In his first six months in office, the president has proposed major changes to the student loan program

The Obama administration spent years laying the groundwork to overhaul the student loan system by issuing new rules to that attempted to hold colleges accountable when they wronged students and to give more options to borrowers struggling to repay their debts.

After just six months in the White House, the Trump administration has taken steps to reconsider and even totally do away with many of those initiatives. Much of the Obama administration’s efforts ramped up in the last few years of his tenure. His administration ended just months after finalizing new rules and in some cases it was in the middle of implementing major policy overhauls.

“What’s striking is that in just a few months, the Trump administration has really shifted the Department of Education’s focus from serving students and taxpayers to serving industry,” said Debbie Cochrane, the vice president of the Institute for College Access and Success, a nonprofit focused on equity in higher education.

Trump administration officials portray the shift in focus differently. Elizabeth Hill, a Department of Education spokeswoman, said in an email that the agency’s decisions are driven by three priorities: providing students with a variety of post-high school pathways to success, getting rid of red tape and protecting taxpayers.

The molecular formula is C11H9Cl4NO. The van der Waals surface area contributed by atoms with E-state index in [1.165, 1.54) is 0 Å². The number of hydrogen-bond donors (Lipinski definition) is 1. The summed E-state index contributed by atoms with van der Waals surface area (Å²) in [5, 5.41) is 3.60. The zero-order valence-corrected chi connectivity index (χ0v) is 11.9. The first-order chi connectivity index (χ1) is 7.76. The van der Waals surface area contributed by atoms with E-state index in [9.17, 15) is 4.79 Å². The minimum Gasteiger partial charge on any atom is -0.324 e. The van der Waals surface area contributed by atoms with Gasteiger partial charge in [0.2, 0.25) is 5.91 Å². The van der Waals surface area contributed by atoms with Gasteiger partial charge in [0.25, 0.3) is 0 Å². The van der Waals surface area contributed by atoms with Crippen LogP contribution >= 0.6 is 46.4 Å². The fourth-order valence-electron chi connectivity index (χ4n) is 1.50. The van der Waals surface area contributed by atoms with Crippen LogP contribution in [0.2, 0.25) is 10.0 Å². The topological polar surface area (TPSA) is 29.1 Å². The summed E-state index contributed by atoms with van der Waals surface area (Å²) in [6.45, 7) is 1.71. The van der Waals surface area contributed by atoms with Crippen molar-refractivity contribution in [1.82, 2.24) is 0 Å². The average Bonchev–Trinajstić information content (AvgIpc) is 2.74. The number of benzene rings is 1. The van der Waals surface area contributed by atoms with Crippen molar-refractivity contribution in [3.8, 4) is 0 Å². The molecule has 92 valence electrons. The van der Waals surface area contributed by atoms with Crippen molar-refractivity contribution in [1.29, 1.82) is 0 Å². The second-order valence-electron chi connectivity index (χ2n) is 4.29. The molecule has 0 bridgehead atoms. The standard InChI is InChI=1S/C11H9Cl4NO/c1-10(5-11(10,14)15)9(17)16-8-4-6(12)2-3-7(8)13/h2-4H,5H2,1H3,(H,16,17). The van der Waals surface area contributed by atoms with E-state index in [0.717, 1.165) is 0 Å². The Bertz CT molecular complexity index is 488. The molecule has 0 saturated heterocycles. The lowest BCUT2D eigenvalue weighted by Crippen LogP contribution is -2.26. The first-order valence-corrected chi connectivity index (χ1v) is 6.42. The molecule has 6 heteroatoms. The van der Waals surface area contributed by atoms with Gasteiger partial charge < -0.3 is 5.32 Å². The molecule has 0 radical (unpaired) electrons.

Here’s a rundown of some of the changes proposed by the administration in its first six months:

Overhauling the student loan servicing system

The Trump administration has rescinded guidance issued by the Obama administration that helps dictate the way student loan companies treat borrowers.

Earlier this year, DeVos reversed two Obama-era memos that instructed officials who decide which companies will receive lucrative government contracts to service student loans to consider past poor performance. This makes it less likely that those with poor track records would get contracts. Borrower advocates are concerned that companies that have previously wronged students will be able to work with them once again and get paid handsomely by the government for their service.

“It somewhat solidified our fear that servicing wasn’t going to be designed in a way that is going to be the most helpful for borrowers, especially the most vulnerable borrowers,” said Persis Yu, the director of the Student Loan Borrower Assistance Project at the National Consumer Law Center.

For years borrower advocates, like Yu, have argued that servicers — the point of contact for borrowers paying back their student loans — aren’t incentivized to provide borrowers with enough or the right information to successfully manage their loans. After years of complaints, the Obama administration took steps, like those memos, to try to push companies to act in borrowers’ best interest. Now advocates worry that progress could soon disappear.